Chapter 4

Mexicans of Mass Destruction: National Security and Mexican Immigration in a Pre- and Post-9/11 World

by Leo Chavez

As in the case of the Federal government’s WW2 internment of Japanese nationals and Japanese-Americans, racial labeling with regard to Mexican immigrants has inflamed public discourse, this time surrounding perceived national security and cultural threats emanating from unauthorized passage across the U.S.-Mexico border. “If there has been one constant in both pre- and post-9/11 public discourse on national security,” asserts this chapter’s author, cultural anthropologist Leo Chavez, “it has been the alleged threat to the nation posed by Mexican immigration and the growing number of Americans of Mexican descent in the United States.” Based upon a study of more than 30 years of feature stories on immigration published in leading US news magazines, Chavez charts the escalation of rhetorically-driven fear regarding Mexican immigration.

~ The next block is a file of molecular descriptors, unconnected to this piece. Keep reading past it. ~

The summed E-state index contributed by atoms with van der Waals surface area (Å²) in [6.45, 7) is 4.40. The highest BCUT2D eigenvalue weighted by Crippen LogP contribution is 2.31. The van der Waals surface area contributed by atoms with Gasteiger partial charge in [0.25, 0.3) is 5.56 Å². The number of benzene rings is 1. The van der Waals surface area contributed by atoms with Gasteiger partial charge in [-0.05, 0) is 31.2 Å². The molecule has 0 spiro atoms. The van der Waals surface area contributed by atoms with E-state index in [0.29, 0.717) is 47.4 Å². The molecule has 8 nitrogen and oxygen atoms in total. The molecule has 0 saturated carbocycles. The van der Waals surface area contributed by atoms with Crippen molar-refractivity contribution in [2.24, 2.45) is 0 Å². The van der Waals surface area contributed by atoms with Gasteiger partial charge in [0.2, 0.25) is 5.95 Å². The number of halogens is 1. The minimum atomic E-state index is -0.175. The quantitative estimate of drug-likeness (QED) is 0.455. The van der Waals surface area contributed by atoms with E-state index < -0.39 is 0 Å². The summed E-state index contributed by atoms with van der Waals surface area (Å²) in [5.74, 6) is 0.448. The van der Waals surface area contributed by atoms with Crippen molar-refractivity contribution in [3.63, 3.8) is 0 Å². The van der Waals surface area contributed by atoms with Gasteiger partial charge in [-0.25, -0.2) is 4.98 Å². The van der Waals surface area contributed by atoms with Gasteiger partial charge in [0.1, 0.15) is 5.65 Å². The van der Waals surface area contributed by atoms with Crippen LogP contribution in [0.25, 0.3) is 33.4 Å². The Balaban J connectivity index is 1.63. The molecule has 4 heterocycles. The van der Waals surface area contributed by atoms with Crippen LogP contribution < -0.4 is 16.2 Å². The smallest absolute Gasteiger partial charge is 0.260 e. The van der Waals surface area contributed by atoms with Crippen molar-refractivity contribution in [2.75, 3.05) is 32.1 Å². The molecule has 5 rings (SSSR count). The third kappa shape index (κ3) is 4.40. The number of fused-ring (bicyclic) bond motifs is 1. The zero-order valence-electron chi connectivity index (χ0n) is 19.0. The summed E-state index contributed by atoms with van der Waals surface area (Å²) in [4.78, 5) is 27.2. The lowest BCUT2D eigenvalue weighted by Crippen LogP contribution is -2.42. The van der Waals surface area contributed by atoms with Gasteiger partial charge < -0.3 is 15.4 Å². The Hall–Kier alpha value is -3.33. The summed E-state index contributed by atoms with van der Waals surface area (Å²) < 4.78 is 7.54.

Study Questions

  1. Download the magazine covers discussed here in Leo Chavez’s Website (or see these in his book, Covering Immigration [U California Press, 2001]): Match these images to Chavez’s claims about how Mexican Americans and Mexican immigrants are represented in the media.

Critical Thinking

  1. Which has deeper effects, blatant racism or visually and metaphorically “coded” expressions of anti-immigrant thought and feeling?
  2. Discuss who is a legitimate member of society. What does it mean to be American? What constitutes a threat to the nation and to society? How does the media help to construct answers to these questions?

Further Research

  1. Anti-immigrant racism (elite discourse v. working class competition): Does anti-immigrant thought and feeling originate at the top of society, and trickle down to the working class? Or does it bubble up from the people in the bottommost socioeconomic strata who are the new immigrants’ closest economic competitors?